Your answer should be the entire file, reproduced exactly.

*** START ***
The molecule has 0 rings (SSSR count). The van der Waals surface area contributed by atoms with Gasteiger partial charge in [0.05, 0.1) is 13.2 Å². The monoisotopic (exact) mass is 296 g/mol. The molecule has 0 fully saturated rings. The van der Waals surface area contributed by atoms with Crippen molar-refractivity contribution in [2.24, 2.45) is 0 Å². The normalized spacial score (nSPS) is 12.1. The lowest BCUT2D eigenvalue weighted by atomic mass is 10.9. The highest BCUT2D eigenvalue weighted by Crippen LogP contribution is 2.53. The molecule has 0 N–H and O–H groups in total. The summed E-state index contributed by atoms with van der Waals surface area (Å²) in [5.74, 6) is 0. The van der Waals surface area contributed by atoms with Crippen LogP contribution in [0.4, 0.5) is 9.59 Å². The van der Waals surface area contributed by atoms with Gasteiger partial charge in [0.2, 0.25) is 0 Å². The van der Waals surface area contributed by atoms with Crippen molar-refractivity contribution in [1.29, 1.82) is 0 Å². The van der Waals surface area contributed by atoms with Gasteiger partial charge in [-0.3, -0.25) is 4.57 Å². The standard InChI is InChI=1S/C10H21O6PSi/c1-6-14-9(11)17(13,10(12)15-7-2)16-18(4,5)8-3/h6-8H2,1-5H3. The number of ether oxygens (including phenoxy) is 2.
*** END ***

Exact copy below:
The molecule has 0 rings (SSSR count). The van der Waals surface area contributed by atoms with Gasteiger partial charge in [0.05, 0.1) is 13.2 Å². The monoisotopic (exact) mass is 296 g/mol. The molecule has 0 fully saturated rings. The van der Waals surface area contributed by atoms with Crippen molar-refractivity contribution in [2.24, 2.45) is 0 Å². The normalized spacial score (nSPS) is 12.1. The lowest BCUT2D eigenvalue weighted by atomic mass is 10.9. The highest BCUT2D eigenvalue weighted by Crippen LogP contribution is 2.53. The molecule has 0 N–H and O–H groups in total. The summed E-state index contributed by atoms with van der Waals surface area (Å²) in [5.74, 6) is 0. The van der Waals surface area contributed by atoms with Crippen LogP contribution in [0.4, 0.5) is 9.59 Å². The van der Waals surface area contributed by atoms with Gasteiger partial charge in [0.2, 0.25) is 0 Å². The van der Waals surface area contributed by atoms with Crippen molar-refractivity contribution in [1.29, 1.82) is 0 Å². The van der Waals surface area contributed by atoms with Gasteiger partial charge in [-0.3, -0.25) is 4.57 Å². The standard InChI is InChI=1S/C10H21O6PSi/c1-6-14-9(11)17(13,10(12)15-7-2)16-18(4,5)8-3/h6-8H2,1-5H3. The number of ether oxygens (including phenoxy) is 2.